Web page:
Long gone are the days with the one-time, awkward “birds and bees” chat with your parents. Now, to get a more “well-rounded” feel for sex and related issues, it’s possible to check out the most acrobatic moves possible online without them even knowing, and counting that as legit information about sex. Yikes.

Welcome to the 21st century, where pornographic sex education is actually totally misinforming this generation about what real life looks like.

This isn’t something that only a curious few are into. According to research by the National Union of Students (NUS), the majority of students watch porn to learn about sex. They also reported that most students don’t rate the information about sex that they receive in schools as effective.

The NUS study surveyed more than 2,500 grade school and university students in the UK and found that 60% of kids watch porn to get more information about sex—despite almost 75% even admitting that it creates unrealistic expectations.

FTND_Student_Survey_60_Percent

Students are learning the wrong lessons

Out of the students the study included, 75% said the sex-related curriculum at their school was not practical and rated it as either fair, poor, or terrible. In addition to this, 50% of the kids said that issues they need to know about are not covered in class. This is why so many become “students” of Internet porn—because they want to be prepared, but don’t feel like they can talk about it.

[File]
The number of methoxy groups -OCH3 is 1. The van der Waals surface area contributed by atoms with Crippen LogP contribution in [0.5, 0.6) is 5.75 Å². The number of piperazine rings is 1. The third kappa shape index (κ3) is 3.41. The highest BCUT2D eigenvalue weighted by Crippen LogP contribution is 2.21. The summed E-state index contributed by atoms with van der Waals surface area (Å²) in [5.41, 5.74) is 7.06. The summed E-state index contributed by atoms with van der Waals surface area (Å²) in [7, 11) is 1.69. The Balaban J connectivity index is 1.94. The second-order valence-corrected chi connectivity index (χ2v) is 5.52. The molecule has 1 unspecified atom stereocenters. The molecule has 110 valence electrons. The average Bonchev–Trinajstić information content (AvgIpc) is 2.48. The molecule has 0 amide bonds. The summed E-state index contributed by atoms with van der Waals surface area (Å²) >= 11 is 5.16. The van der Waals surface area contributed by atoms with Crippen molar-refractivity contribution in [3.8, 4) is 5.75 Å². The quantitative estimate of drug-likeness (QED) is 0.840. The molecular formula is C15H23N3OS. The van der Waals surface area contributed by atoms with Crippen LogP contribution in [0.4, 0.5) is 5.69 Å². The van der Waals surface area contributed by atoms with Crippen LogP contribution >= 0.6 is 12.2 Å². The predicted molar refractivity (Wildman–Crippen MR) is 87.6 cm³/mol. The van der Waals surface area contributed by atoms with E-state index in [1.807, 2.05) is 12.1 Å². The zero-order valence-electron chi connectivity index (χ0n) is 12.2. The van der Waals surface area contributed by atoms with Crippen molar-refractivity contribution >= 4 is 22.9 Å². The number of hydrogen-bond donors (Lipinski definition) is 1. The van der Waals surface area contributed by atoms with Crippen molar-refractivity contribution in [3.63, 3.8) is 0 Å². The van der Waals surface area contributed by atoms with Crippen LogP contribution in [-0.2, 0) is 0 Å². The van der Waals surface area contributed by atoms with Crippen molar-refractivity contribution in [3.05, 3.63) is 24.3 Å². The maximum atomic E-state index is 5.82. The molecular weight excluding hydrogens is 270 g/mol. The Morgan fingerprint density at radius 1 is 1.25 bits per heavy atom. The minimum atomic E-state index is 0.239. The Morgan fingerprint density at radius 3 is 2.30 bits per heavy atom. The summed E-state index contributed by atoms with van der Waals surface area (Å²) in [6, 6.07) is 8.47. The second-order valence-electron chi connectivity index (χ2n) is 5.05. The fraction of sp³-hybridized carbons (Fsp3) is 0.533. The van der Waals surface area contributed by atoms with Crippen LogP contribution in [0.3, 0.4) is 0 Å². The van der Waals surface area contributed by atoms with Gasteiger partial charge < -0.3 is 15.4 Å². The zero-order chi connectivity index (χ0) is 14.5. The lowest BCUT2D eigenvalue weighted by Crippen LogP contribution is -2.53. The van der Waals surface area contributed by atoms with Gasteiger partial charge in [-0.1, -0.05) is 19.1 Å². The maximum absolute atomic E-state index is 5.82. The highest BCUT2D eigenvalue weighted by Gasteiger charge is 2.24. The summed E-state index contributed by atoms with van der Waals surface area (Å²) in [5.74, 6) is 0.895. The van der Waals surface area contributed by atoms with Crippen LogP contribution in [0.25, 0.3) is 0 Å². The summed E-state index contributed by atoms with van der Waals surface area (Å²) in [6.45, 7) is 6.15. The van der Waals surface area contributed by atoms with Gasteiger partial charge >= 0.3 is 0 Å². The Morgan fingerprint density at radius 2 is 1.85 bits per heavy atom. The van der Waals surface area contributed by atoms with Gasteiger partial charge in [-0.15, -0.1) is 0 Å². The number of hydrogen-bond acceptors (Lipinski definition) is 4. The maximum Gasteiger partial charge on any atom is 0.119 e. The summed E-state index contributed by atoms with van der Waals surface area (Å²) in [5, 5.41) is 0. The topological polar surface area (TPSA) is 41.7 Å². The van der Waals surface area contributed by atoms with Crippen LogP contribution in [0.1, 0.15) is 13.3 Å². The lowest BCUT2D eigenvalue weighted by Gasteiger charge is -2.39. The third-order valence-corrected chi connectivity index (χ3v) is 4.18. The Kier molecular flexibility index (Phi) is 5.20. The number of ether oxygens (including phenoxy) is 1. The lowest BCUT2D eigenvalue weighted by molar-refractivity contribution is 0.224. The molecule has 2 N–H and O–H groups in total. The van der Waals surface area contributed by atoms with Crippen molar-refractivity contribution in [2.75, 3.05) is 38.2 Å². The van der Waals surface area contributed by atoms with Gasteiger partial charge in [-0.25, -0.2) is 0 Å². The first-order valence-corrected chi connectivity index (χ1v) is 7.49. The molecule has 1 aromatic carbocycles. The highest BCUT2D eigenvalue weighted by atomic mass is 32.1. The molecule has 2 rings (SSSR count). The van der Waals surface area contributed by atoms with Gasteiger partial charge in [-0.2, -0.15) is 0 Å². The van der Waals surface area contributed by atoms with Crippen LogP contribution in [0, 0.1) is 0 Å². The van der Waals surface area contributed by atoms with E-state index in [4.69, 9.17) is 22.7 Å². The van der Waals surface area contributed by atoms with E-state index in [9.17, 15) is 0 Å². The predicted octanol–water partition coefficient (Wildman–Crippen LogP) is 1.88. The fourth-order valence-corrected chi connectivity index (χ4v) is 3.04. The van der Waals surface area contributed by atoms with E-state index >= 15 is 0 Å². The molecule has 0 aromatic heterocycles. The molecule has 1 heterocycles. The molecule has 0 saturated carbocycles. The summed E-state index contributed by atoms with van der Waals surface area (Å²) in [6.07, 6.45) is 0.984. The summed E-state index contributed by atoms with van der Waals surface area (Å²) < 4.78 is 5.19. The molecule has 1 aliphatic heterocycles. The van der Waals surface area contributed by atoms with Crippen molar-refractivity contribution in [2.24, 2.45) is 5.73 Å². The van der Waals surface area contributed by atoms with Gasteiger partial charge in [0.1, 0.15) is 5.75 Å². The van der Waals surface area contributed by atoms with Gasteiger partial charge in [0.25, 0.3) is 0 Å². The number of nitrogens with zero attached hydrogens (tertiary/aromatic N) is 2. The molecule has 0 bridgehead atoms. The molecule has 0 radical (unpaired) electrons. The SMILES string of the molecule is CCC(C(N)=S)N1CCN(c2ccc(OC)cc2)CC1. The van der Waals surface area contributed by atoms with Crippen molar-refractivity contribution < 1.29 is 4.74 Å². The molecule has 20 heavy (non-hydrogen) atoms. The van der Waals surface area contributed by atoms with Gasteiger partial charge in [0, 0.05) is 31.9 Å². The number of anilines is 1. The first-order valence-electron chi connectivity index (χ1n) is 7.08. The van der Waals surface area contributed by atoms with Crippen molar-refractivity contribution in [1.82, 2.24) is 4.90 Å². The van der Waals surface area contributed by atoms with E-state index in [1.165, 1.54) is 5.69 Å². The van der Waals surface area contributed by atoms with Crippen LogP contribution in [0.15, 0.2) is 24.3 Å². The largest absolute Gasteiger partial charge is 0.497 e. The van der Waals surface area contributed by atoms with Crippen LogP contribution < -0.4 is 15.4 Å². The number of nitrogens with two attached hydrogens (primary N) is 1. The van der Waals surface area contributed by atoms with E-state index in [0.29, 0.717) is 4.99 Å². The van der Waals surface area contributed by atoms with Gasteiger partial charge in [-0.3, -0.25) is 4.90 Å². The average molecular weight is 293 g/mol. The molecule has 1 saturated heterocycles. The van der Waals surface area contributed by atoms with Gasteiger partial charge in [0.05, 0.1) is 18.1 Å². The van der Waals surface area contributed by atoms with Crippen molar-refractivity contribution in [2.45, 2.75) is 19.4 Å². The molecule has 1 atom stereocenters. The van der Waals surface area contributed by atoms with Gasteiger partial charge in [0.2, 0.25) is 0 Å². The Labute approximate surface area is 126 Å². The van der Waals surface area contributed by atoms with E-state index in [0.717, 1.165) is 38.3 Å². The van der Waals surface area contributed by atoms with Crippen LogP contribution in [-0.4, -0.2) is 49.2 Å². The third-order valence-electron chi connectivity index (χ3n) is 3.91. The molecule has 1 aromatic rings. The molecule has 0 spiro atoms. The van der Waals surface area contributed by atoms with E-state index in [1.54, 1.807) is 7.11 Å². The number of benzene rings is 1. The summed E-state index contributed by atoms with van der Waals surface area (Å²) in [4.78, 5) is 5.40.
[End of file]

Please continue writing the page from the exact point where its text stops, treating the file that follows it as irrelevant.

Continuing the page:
Say what you will about sex-related issues being discussed in schools, but it’s a real problem that porn is considered an actual source of good information about sex.

The National Society for the Prevention of Cruelty to Children (NSPCC) recently conducted a survey of more than 1,000 children aged 11-16, and found that at least half had been exposed to online porn. Of this group, almost all (94%) have seen it by age 14. The UK organization joined forces with Middlesex University to further study the impact of online porn on kids, in the largest study of its kind.

Unsurprisingly, the effects of watching porn on the young boys were readily apparent. Many boys revealed that they wanted to copy the behavior they had seen watching porn. More than a third (39%) of 13-14 year-olds who responded to this question – and a fifth of 11-12 of year-olds (21%) – wanted to repeat porn acts. The interesting part? These answers came despite more than 3/4 of the kids agreeing that porn didn’t help them understand consent.

The “education” with real consequences

The unfortunate reality of society today is that whether they really want to or not, a lot of teens are getting some of their education about sex from porn. And research has repeatedly found that people who have seen a significant amount of porn are more likely to start having sex sooner and with more partners, and to take part in riskier kinds of sex, putting them at greater chances of getting sexually transmitted infections.

Basically, getting sex info from porn is like taking drivers ed from a car chase in an action movie. Everything is completely unrealistic, exaggerated, and nothing like real life. Porn is just one huge lie, and it creates unrealistic expectations in relationships and totally destroys any sense of real love and intimacy.